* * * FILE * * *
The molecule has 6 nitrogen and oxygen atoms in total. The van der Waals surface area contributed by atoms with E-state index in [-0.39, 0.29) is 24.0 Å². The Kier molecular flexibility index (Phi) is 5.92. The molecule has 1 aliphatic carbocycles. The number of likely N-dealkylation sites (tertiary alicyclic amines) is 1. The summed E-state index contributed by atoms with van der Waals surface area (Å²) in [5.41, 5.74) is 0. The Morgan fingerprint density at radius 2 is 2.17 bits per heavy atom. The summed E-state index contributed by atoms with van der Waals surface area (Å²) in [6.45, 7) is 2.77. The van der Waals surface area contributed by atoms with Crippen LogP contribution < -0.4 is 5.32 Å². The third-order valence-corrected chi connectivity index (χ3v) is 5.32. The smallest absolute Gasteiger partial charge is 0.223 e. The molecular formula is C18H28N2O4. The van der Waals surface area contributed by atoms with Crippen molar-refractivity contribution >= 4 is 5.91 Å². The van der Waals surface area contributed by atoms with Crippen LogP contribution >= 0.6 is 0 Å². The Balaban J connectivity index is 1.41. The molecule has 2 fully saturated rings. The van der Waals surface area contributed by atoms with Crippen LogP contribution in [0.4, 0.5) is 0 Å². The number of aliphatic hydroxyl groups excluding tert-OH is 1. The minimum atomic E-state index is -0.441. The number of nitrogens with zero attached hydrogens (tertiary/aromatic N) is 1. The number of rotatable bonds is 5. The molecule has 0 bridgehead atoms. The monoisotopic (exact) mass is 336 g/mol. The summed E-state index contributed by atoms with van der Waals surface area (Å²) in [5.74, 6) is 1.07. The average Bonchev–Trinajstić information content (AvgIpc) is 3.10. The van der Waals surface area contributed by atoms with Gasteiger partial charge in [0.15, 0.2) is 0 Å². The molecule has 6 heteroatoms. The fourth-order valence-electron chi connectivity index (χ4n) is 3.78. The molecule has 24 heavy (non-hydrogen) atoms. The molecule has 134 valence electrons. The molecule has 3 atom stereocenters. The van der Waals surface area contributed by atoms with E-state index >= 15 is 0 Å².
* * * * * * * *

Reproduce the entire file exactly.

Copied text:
The molecule has 6 nitrogen and oxygen atoms in total. The van der Waals surface area contributed by atoms with E-state index in [-0.39, 0.29) is 24.0 Å². The Kier molecular flexibility index (Phi) is 5.92. The molecule has 1 aliphatic carbocycles. The number of likely N-dealkylation sites (tertiary alicyclic amines) is 1. The summed E-state index contributed by atoms with van der Waals surface area (Å²) in [5.41, 5.74) is 0. The Morgan fingerprint density at radius 2 is 2.17 bits per heavy atom. The summed E-state index contributed by atoms with van der Waals surface area (Å²) in [6.45, 7) is 2.77. The van der Waals surface area contributed by atoms with Crippen LogP contribution < -0.4 is 5.32 Å². The third-order valence-corrected chi connectivity index (χ3v) is 5.32. The smallest absolute Gasteiger partial charge is 0.223 e. The molecular formula is C18H28N2O4. The van der Waals surface area contributed by atoms with Crippen molar-refractivity contribution >= 4 is 5.91 Å². The van der Waals surface area contributed by atoms with Crippen LogP contribution >= 0.6 is 0 Å². The Balaban J connectivity index is 1.41. The molecule has 2 fully saturated rings. The van der Waals surface area contributed by atoms with Crippen LogP contribution in [0.4, 0.5) is 0 Å². The number of aliphatic hydroxyl groups excluding tert-OH is 1. The minimum atomic E-state index is -0.441. The number of nitrogens with zero attached hydrogens (tertiary/aromatic N) is 1. The number of rotatable bonds is 5. The molecule has 0 bridgehead atoms. The monoisotopic (exact) mass is 336 g/mol. The summed E-state index contributed by atoms with van der Waals surface area (Å²) in [5.74, 6) is 1.07. The average Bonchev–Trinajstić information content (AvgIpc) is 3.10. The van der Waals surface area contributed by atoms with Gasteiger partial charge in [0.15, 0.2) is 0 Å². The molecule has 6 heteroatoms. The fourth-order valence-electron chi connectivity index (χ4n) is 3.78. The molecule has 24 heavy (non-hydrogen) atoms. The molecule has 134 valence electrons. The molecule has 3 atom stereocenters. The van der Waals surface area contributed by atoms with E-state index >= 15 is 0 Å².